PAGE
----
• I never said that Bitcoin payments are truly anonymous. I clearly stated why I would prefer paying by Bitcoins to underground malware devs/sellers - That would take care of not revealing your identity and your payment information to malware-sellers. It is possible, however, to shuffle around the Bitcoins so much that it becomes annoying and possibly extremely difficult to track. – theabhinavdas Aug 22 '16 at 18:45
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    @VerbalKint, then you have absolutely no idea what you're talking about. If you did, you wouldn't make such a statement. Learn about taint and taint analysis. Bitcoin mixers/tumblers/whatever-you-call-them ideally provide 0% taint, meaning, there is no link from the sender address to the receiver. Here's an example - https://blockchain.info/taint/1dice6GV5Rz2iaifPvX7RMjfhaNPC8SXH. Scroll down, you'll notice a lot of 0% taints. Now, while I agree it may be possible, it is extremely difficult, which I already mentioned. – theabhinavdas Aug 22 '16 at 19:03
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    @VerbalKint, also, why do you think nobody caught the perpetrators behind the various famous Bitcoin heists? I'm sure millions of dollars of stolen Bitcoins is enough to warrant hiring a semi-competent security team, as you said. It's also enough to warrant Government intervention, IMHO. But then, have you heard of all of the perps getting caught? – theabhinavdas Aug 22 '16 at 19:06
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All of the below is subject to your knowing exactly what your target samples are and adjusting all the moving parts accordingly.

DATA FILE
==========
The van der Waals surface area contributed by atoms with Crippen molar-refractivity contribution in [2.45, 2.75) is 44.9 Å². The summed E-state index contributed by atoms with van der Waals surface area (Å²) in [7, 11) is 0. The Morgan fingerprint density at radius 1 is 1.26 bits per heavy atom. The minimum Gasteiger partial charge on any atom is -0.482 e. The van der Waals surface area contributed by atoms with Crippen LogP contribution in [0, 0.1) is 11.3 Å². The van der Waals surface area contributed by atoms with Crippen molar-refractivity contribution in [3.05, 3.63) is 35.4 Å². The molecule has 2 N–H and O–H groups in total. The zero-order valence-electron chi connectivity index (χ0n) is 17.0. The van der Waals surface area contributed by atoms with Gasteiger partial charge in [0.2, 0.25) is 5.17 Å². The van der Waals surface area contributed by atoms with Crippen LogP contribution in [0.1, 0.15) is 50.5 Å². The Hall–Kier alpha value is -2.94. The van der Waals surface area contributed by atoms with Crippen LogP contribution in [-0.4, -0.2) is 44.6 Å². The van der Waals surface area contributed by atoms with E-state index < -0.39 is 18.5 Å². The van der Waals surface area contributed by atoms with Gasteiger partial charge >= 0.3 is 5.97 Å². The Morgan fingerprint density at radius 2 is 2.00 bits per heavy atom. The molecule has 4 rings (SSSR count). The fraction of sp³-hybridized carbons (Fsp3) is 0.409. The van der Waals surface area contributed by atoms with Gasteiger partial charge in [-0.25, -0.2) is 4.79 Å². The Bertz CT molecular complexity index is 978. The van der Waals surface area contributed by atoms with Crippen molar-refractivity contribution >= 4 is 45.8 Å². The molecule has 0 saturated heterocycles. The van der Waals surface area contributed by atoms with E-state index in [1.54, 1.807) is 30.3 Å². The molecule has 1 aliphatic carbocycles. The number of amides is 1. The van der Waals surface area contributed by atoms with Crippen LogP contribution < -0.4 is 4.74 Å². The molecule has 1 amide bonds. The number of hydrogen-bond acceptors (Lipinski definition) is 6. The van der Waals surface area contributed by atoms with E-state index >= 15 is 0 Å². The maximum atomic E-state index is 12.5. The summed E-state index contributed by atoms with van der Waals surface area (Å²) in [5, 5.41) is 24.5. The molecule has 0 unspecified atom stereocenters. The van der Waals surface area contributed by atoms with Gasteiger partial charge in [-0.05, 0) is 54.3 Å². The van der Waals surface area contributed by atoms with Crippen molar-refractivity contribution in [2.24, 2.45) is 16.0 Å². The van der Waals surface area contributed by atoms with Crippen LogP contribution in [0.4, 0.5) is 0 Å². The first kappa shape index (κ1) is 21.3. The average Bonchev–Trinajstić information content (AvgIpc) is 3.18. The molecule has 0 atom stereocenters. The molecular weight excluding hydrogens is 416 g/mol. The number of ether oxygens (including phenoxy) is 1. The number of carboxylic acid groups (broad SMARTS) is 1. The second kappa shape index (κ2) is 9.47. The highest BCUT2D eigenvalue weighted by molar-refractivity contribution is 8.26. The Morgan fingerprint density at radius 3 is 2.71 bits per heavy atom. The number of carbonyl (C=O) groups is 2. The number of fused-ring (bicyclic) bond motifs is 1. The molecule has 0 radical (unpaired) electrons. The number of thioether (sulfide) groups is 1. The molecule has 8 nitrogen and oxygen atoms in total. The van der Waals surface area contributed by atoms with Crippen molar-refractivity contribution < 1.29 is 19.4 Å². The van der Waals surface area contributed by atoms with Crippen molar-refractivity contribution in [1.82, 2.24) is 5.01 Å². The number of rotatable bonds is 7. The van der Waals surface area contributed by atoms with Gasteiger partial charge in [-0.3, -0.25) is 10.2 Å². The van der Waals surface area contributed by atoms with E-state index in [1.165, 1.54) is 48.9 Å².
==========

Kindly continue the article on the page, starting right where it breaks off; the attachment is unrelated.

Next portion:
How do researchers go about studying these things without having to illegally purchase them?

Setting up a honeypot is a common way to do this. Under the appropriate conditions and as means to capture malware for study in an appropriately secured environment, that is. Take a thorough look at the linked reference, but as key points I would highlight:

  • Setting up your honeypot safely in an infrastructure that is appropriately isolated and purpose provisioned. That is, never violating the terms of service, should they apply.
  • Make sure to not have conflicts of interest. Any evidence you obtain(in the course of a formal cybercrime investigation) by way of a honeypot is in a very complex legal juncture that I won't even dare to address. Never utilize hardware or software from a third party or your employer to perform your analysis if doing so violates applicable policy, company or otherwise.

Here is a diverse collection of honeypots you can test out. Again, nothing beats knowing your target malware and provisioning an appropriate environment(platform, isolation, firewall rules..) to capture a sample safely.

What technical precautions should be taken to ensure I do not harm myself (my identity)?

You question is rather broad, and there are many moving parts. Practical Malware Analysis is a wonderful place to start (perhaps the best) regarding both analyzing malware and setting up a basic safe environment to perform your analysis. It also contains many samples that have been slightly changed to no longer be harmful, while maintaining malicious "type" behavior and obfuscation/packing.